Compromise may give MDC, towns liability protection

A compromise reached Thursday should lead to approval today by the Judiciary Committee of a bill limiting liability for recreational accidents like the one resulting last year in a $2.9 million judgment against the Metropolitan District Commission.

It’s been on the wish list of municipalities for 15 years, and the bill has nearly 40 co-sponsors. But it was opposed by trial lawyers, so a bill limiting liability seemed destined to die today from inaction in the legislature’s Judiciary Committee.

But Rep. David Baram, D-Bloomfield, said a compromise reached with the trial lawyers should give municipalities and entities such as the MDC some protection from lawsuits arising from the recreational uses of public lands.

Towns still will face liability for the failure to properly maintain ball fields, basketball courts, swimming pools, sidewalks and other improved areas.

A court decision 15 years ago stripped municipalities of the same legal protection afforded the state and private land owners who open their property for free to hikers, bicyclists and other users.

“It’s not a new issue, but we’re dealing with all the attention to the MDC issue,” said Eric Hammerling, executive director of the Connecticut Forest & Park Association, which has been lobbying for passage.

Last year, the MDC, which is the Hartford’s region’s water authority, debated curtailing access to its 25,000 acres of watershed, including a heavily used 3,000-acre recreational area in West Hartford.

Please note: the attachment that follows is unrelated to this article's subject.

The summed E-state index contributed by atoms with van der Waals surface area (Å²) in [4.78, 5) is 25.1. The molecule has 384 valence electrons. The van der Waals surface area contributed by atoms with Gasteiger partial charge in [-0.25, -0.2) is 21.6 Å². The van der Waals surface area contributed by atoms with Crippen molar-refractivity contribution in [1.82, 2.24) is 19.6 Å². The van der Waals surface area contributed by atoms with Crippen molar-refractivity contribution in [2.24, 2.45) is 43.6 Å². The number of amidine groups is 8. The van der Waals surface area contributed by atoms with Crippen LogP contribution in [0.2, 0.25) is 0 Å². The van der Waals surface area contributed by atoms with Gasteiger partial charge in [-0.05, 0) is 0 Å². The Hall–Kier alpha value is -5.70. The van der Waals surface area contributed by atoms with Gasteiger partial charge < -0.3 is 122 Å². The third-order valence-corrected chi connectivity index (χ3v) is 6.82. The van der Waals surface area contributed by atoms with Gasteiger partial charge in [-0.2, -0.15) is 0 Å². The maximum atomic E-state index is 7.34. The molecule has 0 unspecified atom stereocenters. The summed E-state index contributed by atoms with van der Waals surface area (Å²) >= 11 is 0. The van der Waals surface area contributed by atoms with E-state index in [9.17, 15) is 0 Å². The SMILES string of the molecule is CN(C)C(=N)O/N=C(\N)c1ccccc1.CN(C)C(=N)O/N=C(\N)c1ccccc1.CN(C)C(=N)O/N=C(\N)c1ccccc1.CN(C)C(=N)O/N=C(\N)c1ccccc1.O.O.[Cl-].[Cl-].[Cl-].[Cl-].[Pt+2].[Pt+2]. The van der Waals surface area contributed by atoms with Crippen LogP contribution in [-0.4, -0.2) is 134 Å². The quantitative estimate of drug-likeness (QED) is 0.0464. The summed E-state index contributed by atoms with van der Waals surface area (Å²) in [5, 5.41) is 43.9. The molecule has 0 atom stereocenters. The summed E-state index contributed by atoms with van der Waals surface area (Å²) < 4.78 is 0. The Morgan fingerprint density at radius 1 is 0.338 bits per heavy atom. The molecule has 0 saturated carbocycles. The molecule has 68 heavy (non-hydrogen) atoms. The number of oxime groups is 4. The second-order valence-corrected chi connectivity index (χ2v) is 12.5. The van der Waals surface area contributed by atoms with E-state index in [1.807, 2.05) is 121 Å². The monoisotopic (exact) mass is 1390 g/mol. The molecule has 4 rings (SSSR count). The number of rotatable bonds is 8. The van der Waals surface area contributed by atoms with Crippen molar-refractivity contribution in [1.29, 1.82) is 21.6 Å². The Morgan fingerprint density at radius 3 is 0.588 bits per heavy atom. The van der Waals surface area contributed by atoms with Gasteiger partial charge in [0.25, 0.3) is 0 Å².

The MDC considered the closure after a woman collected a $2.9 million judgment for injuries sustained after riding her bicycle into a closed gate.

Ultimately, the MDC declined to close the recreational area, but the debate alarmed the large community of hikers, walkers and bicyclists who use the MDC’s extensive trail system.

“It is impossible to predict when, if ever, the number of similar damage claims will of necessity result in a dramatic shift in MDC policy,” the authority warned the Judiciary Committee in written public-hearing testimony.

The MDC verdict is on appeal. If upheld, Hammerling said, the fear is the MDC and other public entities could reconsider closing access to trails.

A broad array of groups submitted testimony backing the passage of the bill, including the New England Mountain Bike Association.

“Municipalities should not be penalized for providing opportunities for healthy recreation: they simply cannot afford to be dragged into court because they have opened up public property to recreation,” the association said in its testimony.

But the Connecticut Trial Lawyers Association told the committee that court decision 15 years ago was a well-reasoned analysis of why it was bad public policy to deny access to the courts to persons injured on public lands.

The intent of the original recreational immunity statute was to encourage private land owners to open their lands to the public. Municipal land already is owned by the public.

Baram said the trial lawyers association is dropping it objections in return for a more narrowly focused bill.

Today is the deadline for the Judiciary Committee to report out bills. Any legislation not approved by 5 p.m. is considered dead, and panel’s agenda has more than 50 items. It is scheduled to begin its all-day meeting at 10 a.m.